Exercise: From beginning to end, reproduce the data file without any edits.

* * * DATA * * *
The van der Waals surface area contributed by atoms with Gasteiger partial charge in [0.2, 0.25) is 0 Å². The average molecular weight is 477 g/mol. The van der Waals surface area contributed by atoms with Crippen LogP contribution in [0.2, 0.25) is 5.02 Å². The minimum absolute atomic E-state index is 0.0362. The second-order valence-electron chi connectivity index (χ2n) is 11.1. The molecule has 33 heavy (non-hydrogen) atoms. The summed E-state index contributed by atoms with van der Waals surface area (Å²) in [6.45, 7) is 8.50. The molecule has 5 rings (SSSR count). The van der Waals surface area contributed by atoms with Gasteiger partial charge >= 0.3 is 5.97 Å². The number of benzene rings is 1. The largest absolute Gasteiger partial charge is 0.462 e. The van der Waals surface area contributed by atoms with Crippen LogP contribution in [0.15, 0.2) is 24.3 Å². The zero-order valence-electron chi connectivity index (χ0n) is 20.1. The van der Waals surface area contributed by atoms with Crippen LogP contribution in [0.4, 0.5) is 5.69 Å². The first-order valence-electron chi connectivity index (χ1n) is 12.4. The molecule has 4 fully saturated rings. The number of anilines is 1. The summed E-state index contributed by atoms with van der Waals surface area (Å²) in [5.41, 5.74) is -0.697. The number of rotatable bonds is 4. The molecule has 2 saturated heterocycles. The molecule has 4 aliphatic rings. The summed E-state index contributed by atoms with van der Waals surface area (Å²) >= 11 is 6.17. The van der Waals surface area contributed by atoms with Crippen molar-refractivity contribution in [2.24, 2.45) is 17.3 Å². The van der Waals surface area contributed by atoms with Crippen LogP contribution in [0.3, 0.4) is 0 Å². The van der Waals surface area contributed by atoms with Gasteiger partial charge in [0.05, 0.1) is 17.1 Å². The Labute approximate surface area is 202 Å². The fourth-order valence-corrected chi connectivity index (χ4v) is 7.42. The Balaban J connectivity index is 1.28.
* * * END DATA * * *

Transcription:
The van der Waals surface area contributed by atoms with Gasteiger partial charge in [0.2, 0.25) is 0 Å². The average molecular weight is 477 g/mol. The van der Waals surface area contributed by atoms with Crippen LogP contribution in [0.2, 0.25) is 5.02 Å². The minimum absolute atomic E-state index is 0.0362. The second-order valence-electron chi connectivity index (χ2n) is 11.1. The molecule has 33 heavy (non-hydrogen) atoms. The summed E-state index contributed by atoms with van der Waals surface area (Å²) in [6.45, 7) is 8.50. The molecule has 5 rings (SSSR count). The van der Waals surface area contributed by atoms with Gasteiger partial charge >= 0.3 is 5.97 Å². The number of benzene rings is 1. The largest absolute Gasteiger partial charge is 0.462 e. The van der Waals surface area contributed by atoms with Crippen LogP contribution in [0.15, 0.2) is 24.3 Å². The zero-order valence-electron chi connectivity index (χ0n) is 20.1. The van der Waals surface area contributed by atoms with Crippen LogP contribution in [0.4, 0.5) is 5.69 Å². The first-order valence-electron chi connectivity index (χ1n) is 12.4. The molecule has 4 fully saturated rings. The number of anilines is 1. The summed E-state index contributed by atoms with van der Waals surface area (Å²) in [5.41, 5.74) is -0.697. The number of rotatable bonds is 4. The molecule has 2 saturated heterocycles. The molecule has 4 aliphatic rings. The summed E-state index contributed by atoms with van der Waals surface area (Å²) >= 11 is 6.17. The van der Waals surface area contributed by atoms with Crippen molar-refractivity contribution in [2.24, 2.45) is 17.3 Å². The van der Waals surface area contributed by atoms with Crippen LogP contribution in [0.3, 0.4) is 0 Å². The van der Waals surface area contributed by atoms with Gasteiger partial charge in [0.05, 0.1) is 17.1 Å². The Labute approximate surface area is 202 Å². The fourth-order valence-corrected chi connectivity index (χ4v) is 7.42. The Balaban J connectivity index is 1.28.